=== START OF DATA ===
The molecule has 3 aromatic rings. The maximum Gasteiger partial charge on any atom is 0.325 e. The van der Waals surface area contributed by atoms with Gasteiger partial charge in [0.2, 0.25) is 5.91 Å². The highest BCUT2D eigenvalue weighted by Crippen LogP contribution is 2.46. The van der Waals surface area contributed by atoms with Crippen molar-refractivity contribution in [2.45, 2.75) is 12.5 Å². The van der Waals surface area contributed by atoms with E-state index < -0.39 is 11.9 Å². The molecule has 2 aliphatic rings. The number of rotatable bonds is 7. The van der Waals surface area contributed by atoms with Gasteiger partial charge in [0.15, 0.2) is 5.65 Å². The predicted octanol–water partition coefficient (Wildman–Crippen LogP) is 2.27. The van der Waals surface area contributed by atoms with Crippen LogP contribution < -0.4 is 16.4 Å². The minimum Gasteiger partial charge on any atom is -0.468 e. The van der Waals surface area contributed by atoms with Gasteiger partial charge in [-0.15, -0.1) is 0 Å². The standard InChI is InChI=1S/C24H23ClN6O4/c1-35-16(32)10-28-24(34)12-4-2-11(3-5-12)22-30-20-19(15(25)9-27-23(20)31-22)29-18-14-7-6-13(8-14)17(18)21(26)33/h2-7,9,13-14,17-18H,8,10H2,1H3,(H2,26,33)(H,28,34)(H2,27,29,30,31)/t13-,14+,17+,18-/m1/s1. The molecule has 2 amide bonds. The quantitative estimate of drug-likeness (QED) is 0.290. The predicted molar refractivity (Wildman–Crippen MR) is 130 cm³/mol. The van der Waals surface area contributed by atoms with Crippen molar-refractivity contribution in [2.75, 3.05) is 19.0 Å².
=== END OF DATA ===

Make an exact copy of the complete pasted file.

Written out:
The molecule has 3 aromatic rings. The maximum Gasteiger partial charge on any atom is 0.325 e. The van der Waals surface area contributed by atoms with Gasteiger partial charge in [0.2, 0.25) is 5.91 Å². The highest BCUT2D eigenvalue weighted by Crippen LogP contribution is 2.46. The van der Waals surface area contributed by atoms with Crippen molar-refractivity contribution in [2.45, 2.75) is 12.5 Å². The van der Waals surface area contributed by atoms with E-state index < -0.39 is 11.9 Å². The molecule has 2 aliphatic rings. The number of rotatable bonds is 7. The van der Waals surface area contributed by atoms with Gasteiger partial charge in [0.15, 0.2) is 5.65 Å². The predicted octanol–water partition coefficient (Wildman–Crippen LogP) is 2.27. The van der Waals surface area contributed by atoms with Crippen LogP contribution < -0.4 is 16.4 Å². The minimum Gasteiger partial charge on any atom is -0.468 e. The van der Waals surface area contributed by atoms with Gasteiger partial charge in [-0.15, -0.1) is 0 Å². The standard InChI is InChI=1S/C24H23ClN6O4/c1-35-16(32)10-28-24(34)12-4-2-11(3-5-12)22-30-20-19(15(25)9-27-23(20)31-22)29-18-14-7-6-13(8-14)17(18)21(26)33/h2-7,9,13-14,17-18H,8,10H2,1H3,(H2,26,33)(H,28,34)(H2,27,29,30,31)/t13-,14+,17+,18-/m1/s1. The molecule has 2 amide bonds. The quantitative estimate of drug-likeness (QED) is 0.290. The predicted molar refractivity (Wildman–Crippen MR) is 130 cm³/mol. The van der Waals surface area contributed by atoms with Crippen molar-refractivity contribution in [2.75, 3.05) is 19.0 Å².